Kevin Sullivan: We wrestle with this all the time. For better or worse, there does seem to be a huge appetite for news about the royal family in the States, certainly among our readers. The response we get to stories about the royals is consistently huge. Partly it's the Diana Factor. We don't write about Fergie's kids, but William and Harry do seem to have the world's attention.
Pennsylvania, Pa.:"Stay tuned. Mr. Drudge is getting beaten up pretty badly in the British blogosphere and on the talk radio today. I'm sure there will be more."
Your story says that this was first reported in an Australian tabloid -- were countries such as Australia and Canada included in this news blackout or was it restricted to the U.K.?
Kevin Sullivan: Almost exclusively UK, although I'm pretty sure the Associated Press reported yesterday that they were part of the deal, and they are U.S. based. (Just for the record, they didn't invite us 'round for tea.)
I think the British media did well...: in today's culture, Harry's presense in a unit does make it an extra target, but he is continuing a long line of royal military service, which is still considered the most honorable way to serve one's country. I am stunned and dismayed that the details of his deployment were published and then blasted all over the media. Just as U.S. journalists are asked to keep specific details regarding impending operations secret, so was the British media and they get points from me for understanding and respecting that.
Kevin Sullivan: This is the predominant sentiment in Britain today, although some people have argued that the media, already so unpopular with so many people, undercuts its credibility anytime it makes a deal like this. It makes some people wonder what else the government can get the press to bury. I think that's probably unfair, but that's a line of argument here.
Virginia: The Prince has SAS bodyguards. He is quite safe...
Kevin Sullivan: The SAS is good, but not perfect (but please don't tell them I said that.)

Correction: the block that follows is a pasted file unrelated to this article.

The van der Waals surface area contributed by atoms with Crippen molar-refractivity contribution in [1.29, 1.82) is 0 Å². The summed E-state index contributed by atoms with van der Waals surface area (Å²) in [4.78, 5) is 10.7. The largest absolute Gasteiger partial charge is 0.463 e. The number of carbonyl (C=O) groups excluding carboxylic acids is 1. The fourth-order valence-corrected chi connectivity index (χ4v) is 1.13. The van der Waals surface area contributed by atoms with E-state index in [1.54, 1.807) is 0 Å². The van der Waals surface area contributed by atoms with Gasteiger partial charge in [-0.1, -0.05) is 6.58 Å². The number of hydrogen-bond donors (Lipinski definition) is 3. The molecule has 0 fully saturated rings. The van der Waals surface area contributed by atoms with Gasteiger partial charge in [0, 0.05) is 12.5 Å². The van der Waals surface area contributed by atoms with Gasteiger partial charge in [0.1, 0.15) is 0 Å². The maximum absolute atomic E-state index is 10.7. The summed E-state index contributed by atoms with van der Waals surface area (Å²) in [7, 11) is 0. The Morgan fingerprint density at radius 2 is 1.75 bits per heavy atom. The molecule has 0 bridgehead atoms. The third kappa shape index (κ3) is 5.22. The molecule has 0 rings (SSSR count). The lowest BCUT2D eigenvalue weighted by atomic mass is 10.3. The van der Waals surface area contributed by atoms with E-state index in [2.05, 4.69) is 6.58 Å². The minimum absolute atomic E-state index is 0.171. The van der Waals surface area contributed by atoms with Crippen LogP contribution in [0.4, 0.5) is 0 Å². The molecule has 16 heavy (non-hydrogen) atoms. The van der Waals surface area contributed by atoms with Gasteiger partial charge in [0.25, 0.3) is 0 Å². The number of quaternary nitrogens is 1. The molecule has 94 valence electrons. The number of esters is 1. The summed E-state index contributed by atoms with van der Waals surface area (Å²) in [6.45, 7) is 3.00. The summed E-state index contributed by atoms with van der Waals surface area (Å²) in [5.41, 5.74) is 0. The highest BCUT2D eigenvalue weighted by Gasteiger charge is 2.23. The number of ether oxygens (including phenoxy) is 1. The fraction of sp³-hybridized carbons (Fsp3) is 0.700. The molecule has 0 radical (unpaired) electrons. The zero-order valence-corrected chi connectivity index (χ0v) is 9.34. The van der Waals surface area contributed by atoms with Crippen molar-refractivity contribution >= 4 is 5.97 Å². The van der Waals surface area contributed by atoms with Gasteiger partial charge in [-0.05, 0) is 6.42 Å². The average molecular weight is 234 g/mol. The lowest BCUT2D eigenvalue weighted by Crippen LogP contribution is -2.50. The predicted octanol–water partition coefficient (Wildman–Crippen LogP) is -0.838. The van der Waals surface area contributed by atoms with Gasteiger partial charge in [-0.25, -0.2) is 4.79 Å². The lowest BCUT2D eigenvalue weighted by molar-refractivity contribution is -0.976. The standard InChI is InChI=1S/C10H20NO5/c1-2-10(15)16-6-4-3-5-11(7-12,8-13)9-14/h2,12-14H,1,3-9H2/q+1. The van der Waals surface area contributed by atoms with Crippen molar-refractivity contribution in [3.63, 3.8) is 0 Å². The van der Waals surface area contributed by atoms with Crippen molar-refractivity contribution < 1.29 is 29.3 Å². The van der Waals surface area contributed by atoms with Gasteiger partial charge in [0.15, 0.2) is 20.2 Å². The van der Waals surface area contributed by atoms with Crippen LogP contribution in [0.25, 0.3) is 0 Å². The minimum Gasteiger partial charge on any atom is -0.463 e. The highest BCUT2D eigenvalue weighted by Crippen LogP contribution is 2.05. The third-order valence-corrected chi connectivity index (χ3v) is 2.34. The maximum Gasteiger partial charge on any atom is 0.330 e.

Washington, D.C.: So, were you aware of Harry's presence in Afghanistan before today?
Kevin Sullivan: No, as I said, we weren't part of the deal. But as I look back on it now, what was I thinking? Ten weeks without one picture of Harry stumbling out of a club at 4 a.m., and I wasn't suspicious? Some reporter I am.
Winnipeg, Canada: As a follow-up to Baltimore, I think it says something about American leaders and the way the class system operates in America that the third in line to the British throne is on the front lines, while the offspring of Bush, Cheney, Clinton, Romney and a host of others take a pass.
If the war is as important as the chicken hawks say it is, why couldn't they impress on thier children the importance of serving? And if they can't make a case across the breakfast table, how can they expect to make it to the nation?
Kevin Sullivan: Britain, like America, has a volunteer Army. Harry and William both signed up. The class question is fascinating and one that the British debate all the time--many people here argue that the British system is much more egalitarian than the American. Others think they're nuts. That's a whole different question....
Oxford, England : Kevin, Do you have a conscience? The reason for the blackout was obvious for anybody with half a brain. Obviously you have never put your life on the line otherwise you would have understood why the British media agreed to a blackout. If any British serviceman is killed either as a direct or indirect result of your action I personally hope it haunts you for the rest of your days.
Kevin Sullivan: I'm so glad you wrote. I've been getting stuff like this all day......
Chaumont, N.Y.: To: Kevin Sullivan & the editors: How do you feel about putting Prince Harry's life as well as his comrades' lives at risk for the sake of a headline?
Kevin Sullivan: see above.
Washington, D.C.: I can't understand why people don't understand that Prince Harry shouldn't be in a shooting war if the enemy knows about it (I'm not sure he should be there at all). It's not only his life that would be endangered, but those of his mates. Britain has obviously done the right thing by bringing him home when his cover was blown.
I also think the story has been overblown, but imagine it was our president's offspring. Actually, I can't imagine our president's offspring being in a shooting war, and that's not restricted to the current president.
Kevin Sullivan: That's the point, yes. It's something equivalent to a U.S. president's child being at war. Certainly there would be immense caution about reporting his whereabouts...
Washington, D.C.: Kevin,
Has Harry made any statements since it was announced he was being recalled. Speaking plainly, I assume he's pretty pissed off.
Kevin Sullivan: He hasn't had a chance yet. And being a good royal soldier, I doubt he'll ever fully express--publicly--how he feels about all this. But he did say he considered leaving the military last year when he couldn't go to Iraq. This kid clearly wants to serve. His laments about never being able to be "normal" certainly ring true, and being a solider seems to give him that chance.
Am I missing something?: What is it with the Sullivan and Washington Post haters?
You guys didn't break the story -- the Australian newspaper and the Drudge Report did! After that, what does it matter if you guys write about it? That didn't put Harry in anymore danger. Send your hate mail to right people!